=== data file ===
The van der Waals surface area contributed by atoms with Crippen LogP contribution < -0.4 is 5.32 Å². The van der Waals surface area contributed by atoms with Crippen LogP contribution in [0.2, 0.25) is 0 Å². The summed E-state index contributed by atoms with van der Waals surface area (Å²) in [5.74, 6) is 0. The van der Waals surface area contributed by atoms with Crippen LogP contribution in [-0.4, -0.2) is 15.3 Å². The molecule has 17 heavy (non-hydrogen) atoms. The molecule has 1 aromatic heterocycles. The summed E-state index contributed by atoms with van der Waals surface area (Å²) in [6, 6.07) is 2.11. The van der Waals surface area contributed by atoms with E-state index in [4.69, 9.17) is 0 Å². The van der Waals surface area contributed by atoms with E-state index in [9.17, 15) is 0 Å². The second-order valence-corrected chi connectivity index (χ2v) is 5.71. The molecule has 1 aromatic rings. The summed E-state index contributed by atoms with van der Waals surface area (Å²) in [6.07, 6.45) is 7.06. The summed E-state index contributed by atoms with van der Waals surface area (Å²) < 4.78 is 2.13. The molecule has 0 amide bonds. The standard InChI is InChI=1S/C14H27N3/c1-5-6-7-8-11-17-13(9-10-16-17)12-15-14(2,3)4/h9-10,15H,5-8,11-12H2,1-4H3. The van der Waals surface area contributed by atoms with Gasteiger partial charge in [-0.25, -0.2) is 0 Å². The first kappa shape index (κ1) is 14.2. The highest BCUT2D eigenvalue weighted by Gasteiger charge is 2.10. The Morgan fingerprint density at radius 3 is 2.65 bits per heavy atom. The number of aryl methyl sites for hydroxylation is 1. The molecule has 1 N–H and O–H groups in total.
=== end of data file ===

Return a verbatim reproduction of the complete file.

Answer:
The van der Waals surface area contributed by atoms with Crippen LogP contribution < -0.4 is 5.32 Å². The van der Waals surface area contributed by atoms with Crippen LogP contribution in [0.2, 0.25) is 0 Å². The summed E-state index contributed by atoms with van der Waals surface area (Å²) in [5.74, 6) is 0. The van der Waals surface area contributed by atoms with Crippen LogP contribution in [-0.4, -0.2) is 15.3 Å². The molecule has 17 heavy (non-hydrogen) atoms. The molecule has 1 aromatic heterocycles. The summed E-state index contributed by atoms with van der Waals surface area (Å²) in [6, 6.07) is 2.11. The van der Waals surface area contributed by atoms with E-state index in [4.69, 9.17) is 0 Å². The van der Waals surface area contributed by atoms with E-state index in [9.17, 15) is 0 Å². The second-order valence-corrected chi connectivity index (χ2v) is 5.71. The molecule has 1 aromatic rings. The summed E-state index contributed by atoms with van der Waals surface area (Å²) in [6.07, 6.45) is 7.06. The summed E-state index contributed by atoms with van der Waals surface area (Å²) < 4.78 is 2.13. The molecule has 0 amide bonds. The standard InChI is InChI=1S/C14H27N3/c1-5-6-7-8-11-17-13(9-10-16-17)12-15-14(2,3)4/h9-10,15H,5-8,11-12H2,1-4H3. The van der Waals surface area contributed by atoms with Gasteiger partial charge in [-0.25, -0.2) is 0 Å². The first kappa shape index (κ1) is 14.2. The highest BCUT2D eigenvalue weighted by Gasteiger charge is 2.10. The Morgan fingerprint density at radius 3 is 2.65 bits per heavy atom. The number of aryl methyl sites for hydroxylation is 1. The molecule has 1 N–H and O–H groups in total.